|Managing Denied Claims|
|Written by Amy Lillard|
Claim denial is the problem no one wants to address. It’s an issue that seems cumbersome, annoying, perhaps a bit wasteful. But denied claims are a much bigger problem than suspected.
According to the nation’s largest hospital research organization, the Advisory Board Company, the cost of denials to healthcare organizations range from one to three percent of total revenue. Impressive, right? There’s more. Approximately ninety percent of denials are preventable, and 67 percent of denials are recoverable. Healthcare organizations are missing out on significant revenue due to denials that can usually be prevented.This article will describe the problems that practices and organizations face with denied claims, and some approaches to better managing and recovering outstanding revenue.
For years, practices and hospitals have cut costs as much as possible to increase revenue. But there’s an even bigger and untapped revenue source in denied claims.
Denied claims are underreported and unrecognized, due to the same issues that cause them:
For all these reasons, denied claims are often written off as bad debt, never to be recovered.
Resolving denied claims
To properly resolve current and future denied claims, you, or medical office manager, should take a close look at your current process. Analyze the reasons most frequently given by payers for delays and denials. Also, look at the following percentages:
Revamping your denied claim situation must involve several key considerations:
Once you have reviewed your current situation of claims and denials,
and considered the many opportunities to revise your system, there are
also specific methods to improve certain claims.
Resolution: Be sure to collect insurance information for every patient upfront, before the appoitnment. Copy insurance cards, and at subsequent visits, ask patient if the information is still current.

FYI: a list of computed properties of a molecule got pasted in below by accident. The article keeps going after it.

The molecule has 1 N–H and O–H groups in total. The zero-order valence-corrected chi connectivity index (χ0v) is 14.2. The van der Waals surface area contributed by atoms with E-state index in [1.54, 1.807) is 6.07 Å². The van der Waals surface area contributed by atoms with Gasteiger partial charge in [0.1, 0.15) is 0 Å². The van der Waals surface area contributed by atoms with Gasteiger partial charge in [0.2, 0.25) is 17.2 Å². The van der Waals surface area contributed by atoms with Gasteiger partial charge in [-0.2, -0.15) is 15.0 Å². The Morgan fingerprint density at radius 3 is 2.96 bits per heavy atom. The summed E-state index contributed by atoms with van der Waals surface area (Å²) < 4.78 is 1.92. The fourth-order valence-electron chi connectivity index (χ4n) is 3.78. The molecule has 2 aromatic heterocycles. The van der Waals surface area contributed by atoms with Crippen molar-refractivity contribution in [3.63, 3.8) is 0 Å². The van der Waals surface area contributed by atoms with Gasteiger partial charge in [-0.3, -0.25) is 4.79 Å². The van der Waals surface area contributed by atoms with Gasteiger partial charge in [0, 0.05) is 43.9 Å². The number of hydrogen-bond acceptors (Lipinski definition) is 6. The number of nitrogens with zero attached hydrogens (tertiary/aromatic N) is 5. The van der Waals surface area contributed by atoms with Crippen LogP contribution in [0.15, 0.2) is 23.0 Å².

Resolution: Confirm all insurance prior to visits, and make note of at the visit.
Resolution: Ask patients if they have secondary insurance. When claims are submitted, send a copy of the Explanation of Benefits from the primary payer
Resolution: Collect Medicare information upfront, and at each visit. Also, remember that if Medicare is the primary payer, they usually send claims to the secondary payer. If you submit as well, it will be denied for duplication.
Resolution: Don’t automatically rebill outstanding claims. Contact the payer for more information first.
Resolution: Double-check each prior to sending, especially coding
Sources for this article include:
Moore, Pamela. Managing Medical Necessity: How to Turn Around Denials and Get Paid. Physicians Practice Digest.
Medical billing clearinghouses - information on outsourcing billing function of a physician's practice.
About the Author
Amy Lillard was a regulatory and marketing professional at the Feinberg School of Medicine at Northwestern University for 4 years prior to writing on healthcare topics.
The author discloses no financial conflicts of interest with the content of this article.
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